• David Haskell teams up with producer Gale Anne Hurd to revamp up the 3-year-old Vertical wine bar on Raymond Ave. (EaterLA)
  • A group has formed to re-start restoration efforts of “Lucky” Baldwin’s adobe home in Arcadia. (Star-News)

Residential real-estate highlights via BlockShopper Los Angeles:

  • City of Hope doctor Ryotaro Nakamura and Megumi Nakamura have listed a four-bedroom, three-bath home in Arcadia for $1.098 million.
  • Stern & Goldberg lawyer Justin J. Lansberg has listed a four-bedroom, three-bath home in La Canada Flintridge for $1.689 million.

Get to know Gold Line bridge designer who will shape ‘gateway to the San Gabriel Valley’

>>INSIDER

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In today’s paper, a Star-News reporter caught up with Andrew Leicester, the Minnesota-based artist who was chosen to design a bridge along the Foothill Gold Line extension in Arcadia.

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The 739-foot structure is being billed as an iconic gateway into the San Gabriel Valley.

Reporter Nathan McIntire writes:


The Metro Gold Line Foothill Construction
Authority chose Leicester in July to design the artistic elements of
the bridge, which will cost an estimated $20 to $25 million to build.

Leicester’s initial concept for the bridge, part of his pitch to the selection committee, was actually scrapped. (The Minneapolis Star Tribune has a rendering of that original concept, which featured references to peacocks.)


Now Leicester …
plans to incorporate the artistic traditions from Native American
tribes from the San Gabriel Valley, including the Chumash and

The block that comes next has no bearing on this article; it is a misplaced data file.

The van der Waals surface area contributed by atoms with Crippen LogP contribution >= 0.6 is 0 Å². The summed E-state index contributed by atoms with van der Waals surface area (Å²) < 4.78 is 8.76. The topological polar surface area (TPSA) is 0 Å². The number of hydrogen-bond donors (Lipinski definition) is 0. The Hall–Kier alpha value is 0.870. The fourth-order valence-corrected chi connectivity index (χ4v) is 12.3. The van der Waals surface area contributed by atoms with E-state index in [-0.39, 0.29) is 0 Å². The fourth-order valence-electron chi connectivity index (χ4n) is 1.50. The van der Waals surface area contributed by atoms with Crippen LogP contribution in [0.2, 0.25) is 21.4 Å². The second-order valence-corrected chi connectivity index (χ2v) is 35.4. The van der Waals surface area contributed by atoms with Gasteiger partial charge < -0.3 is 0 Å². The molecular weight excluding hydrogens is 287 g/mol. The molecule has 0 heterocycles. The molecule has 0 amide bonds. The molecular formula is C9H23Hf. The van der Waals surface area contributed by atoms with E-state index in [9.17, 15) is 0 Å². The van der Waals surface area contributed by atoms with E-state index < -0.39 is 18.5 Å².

Gabrielenos, and references to the region’s native animal and plant
life into a contemporary structure.

It was Leicester’s experience that got him the job.

At right are some of the transit-oriented projects Leicester has in his online portfolio.

The top photo shows platform and bridge cladding that Leicester designed for the Charlotte, N.C.-area transit system.

Second and third photos from top show a light-rail transit stop designed in Minneapolis.

Bottom two photos show a ceramic wall mural project for Penn Station in New York City.

Below are some of Leicester’s past sketches for various public arts works.

(Photos and renderings courtesy Andrew Leicester)

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24-hour art: Daniel Buren’s ‘A Rainbow in the Sky’ at shifting One Colorado in Pasadena

>>GO

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Another large-scale public art installation is on display in the One Colorado Courtyard, and it is already garnering a lot of attention from the media and public since it went on display over the weekend.

The installation is presented by One Colorado, Armory